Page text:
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Airlines Updating Tech in Attempt to Improve Customer Experience

Airlines looking into GPS and Web enabled tech
There once was a time, at the dawn of the commercial flight era, when major airlines were at the forefront of new technology. While its computerized reservation system may have been revolutionary back in 1960, it hasn't changed a whole lot since, and consumers have had to suffer because of it. Decades-old computers and convoluted networks have only served to exacerbate already strained customer relations at airports, and with the aviation industry facing swelling losses in recent years, there hasn't been a surplus of extra cash to help update the infrastructure. According to the New York Times, though, many major airlines are putting more money toward bridging the digital gap, and are doing it with consumers in mind.

Carriers have begun introducing hand-held devices for airport agents, allowing them instant access to flight information, as well as the ability to advise travelers airport-wide. Officials are also exploring ways to take advantage of GPS-enabled smartphones, which may enable airlines to instantly know if a passenger is stuck in traffic or to offer an earlier flight, if she or he show up with time to spare.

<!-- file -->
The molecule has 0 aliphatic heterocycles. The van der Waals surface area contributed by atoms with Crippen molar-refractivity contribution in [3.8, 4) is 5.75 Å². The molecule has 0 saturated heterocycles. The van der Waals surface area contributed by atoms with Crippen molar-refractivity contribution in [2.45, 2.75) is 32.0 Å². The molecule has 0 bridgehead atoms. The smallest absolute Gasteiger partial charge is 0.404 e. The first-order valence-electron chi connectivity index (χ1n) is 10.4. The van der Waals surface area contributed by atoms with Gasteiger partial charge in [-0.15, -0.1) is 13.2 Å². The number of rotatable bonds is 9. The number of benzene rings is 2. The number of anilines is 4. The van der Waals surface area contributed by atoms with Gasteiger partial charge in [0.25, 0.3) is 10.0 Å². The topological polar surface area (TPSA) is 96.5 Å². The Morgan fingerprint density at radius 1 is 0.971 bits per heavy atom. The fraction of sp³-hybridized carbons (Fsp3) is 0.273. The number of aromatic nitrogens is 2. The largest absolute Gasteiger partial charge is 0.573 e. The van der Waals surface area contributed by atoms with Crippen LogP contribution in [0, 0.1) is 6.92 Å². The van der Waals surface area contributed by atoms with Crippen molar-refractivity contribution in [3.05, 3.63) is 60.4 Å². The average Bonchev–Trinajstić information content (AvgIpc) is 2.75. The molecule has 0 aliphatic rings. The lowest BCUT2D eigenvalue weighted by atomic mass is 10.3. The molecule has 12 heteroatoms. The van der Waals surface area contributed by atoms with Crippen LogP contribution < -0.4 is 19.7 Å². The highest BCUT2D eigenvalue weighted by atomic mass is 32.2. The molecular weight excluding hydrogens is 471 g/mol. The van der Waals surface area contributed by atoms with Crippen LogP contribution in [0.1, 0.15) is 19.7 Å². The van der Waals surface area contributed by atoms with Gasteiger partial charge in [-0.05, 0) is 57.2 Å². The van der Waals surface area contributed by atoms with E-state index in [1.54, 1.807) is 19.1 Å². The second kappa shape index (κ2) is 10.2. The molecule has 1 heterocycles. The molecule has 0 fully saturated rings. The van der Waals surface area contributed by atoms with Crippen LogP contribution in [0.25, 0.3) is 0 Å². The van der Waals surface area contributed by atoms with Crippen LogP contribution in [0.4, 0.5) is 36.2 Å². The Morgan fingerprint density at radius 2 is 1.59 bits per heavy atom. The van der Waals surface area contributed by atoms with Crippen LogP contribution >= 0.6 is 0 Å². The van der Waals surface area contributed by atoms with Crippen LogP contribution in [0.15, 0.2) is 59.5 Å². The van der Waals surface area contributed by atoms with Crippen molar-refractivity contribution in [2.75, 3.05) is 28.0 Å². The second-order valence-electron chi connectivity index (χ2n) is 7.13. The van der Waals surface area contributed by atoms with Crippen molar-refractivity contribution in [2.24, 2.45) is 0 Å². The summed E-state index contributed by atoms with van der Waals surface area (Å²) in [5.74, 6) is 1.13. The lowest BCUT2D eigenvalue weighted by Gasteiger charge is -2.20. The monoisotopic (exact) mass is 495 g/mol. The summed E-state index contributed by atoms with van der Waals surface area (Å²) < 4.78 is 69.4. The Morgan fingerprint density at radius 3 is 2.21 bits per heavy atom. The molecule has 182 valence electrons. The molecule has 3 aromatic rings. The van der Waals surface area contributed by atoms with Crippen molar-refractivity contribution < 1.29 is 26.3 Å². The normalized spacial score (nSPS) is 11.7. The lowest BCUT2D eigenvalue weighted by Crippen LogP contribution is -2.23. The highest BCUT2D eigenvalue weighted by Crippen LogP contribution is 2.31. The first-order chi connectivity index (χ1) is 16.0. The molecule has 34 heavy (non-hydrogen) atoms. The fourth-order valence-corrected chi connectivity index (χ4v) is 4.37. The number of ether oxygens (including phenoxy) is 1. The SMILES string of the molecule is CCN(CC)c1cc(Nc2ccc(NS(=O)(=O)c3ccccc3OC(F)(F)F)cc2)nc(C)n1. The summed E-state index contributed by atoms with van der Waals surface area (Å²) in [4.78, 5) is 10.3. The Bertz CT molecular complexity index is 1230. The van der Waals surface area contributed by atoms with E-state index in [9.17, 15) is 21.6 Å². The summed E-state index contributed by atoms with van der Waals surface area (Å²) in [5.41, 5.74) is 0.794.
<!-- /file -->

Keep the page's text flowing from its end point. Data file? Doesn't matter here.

Many are optimistic that more contemporary technology can also help airline companies better deal with delays and setbacks. Some airlines, including Continental Airlines and American Airlines, have now begun using something called 'Yada,' a system that allows agents to instantly rebook passengers, relay gate change information and hunt down lost luggage -- negating the need for travelers to wait in line. Since the Yada devices are equipped with credit card readers, airline workers can check oversized bags directly at the gate, and administer extra fees as necessary.

This new technology will gradually make its way across major airports this summer, so it may be a while before the industry completely catches up to the 21st century. Yet it's still a positive sign that airlines have realized that customer satisfaction is intrinsically linked to collective success. As Delta Air Lines chief information officer Theresa Wise says, "Technology is absolutely key for us to be able to offer an exceptional customer experience, which in turn is necessary to succeed as an airline." [From: New York Times]

Tags: airlines, AirlineSector, airport, computers, customer satisfaction, customer service, CustomerSatisfaction, CustomerService, flying, technology, top, travel, Traveling, Yada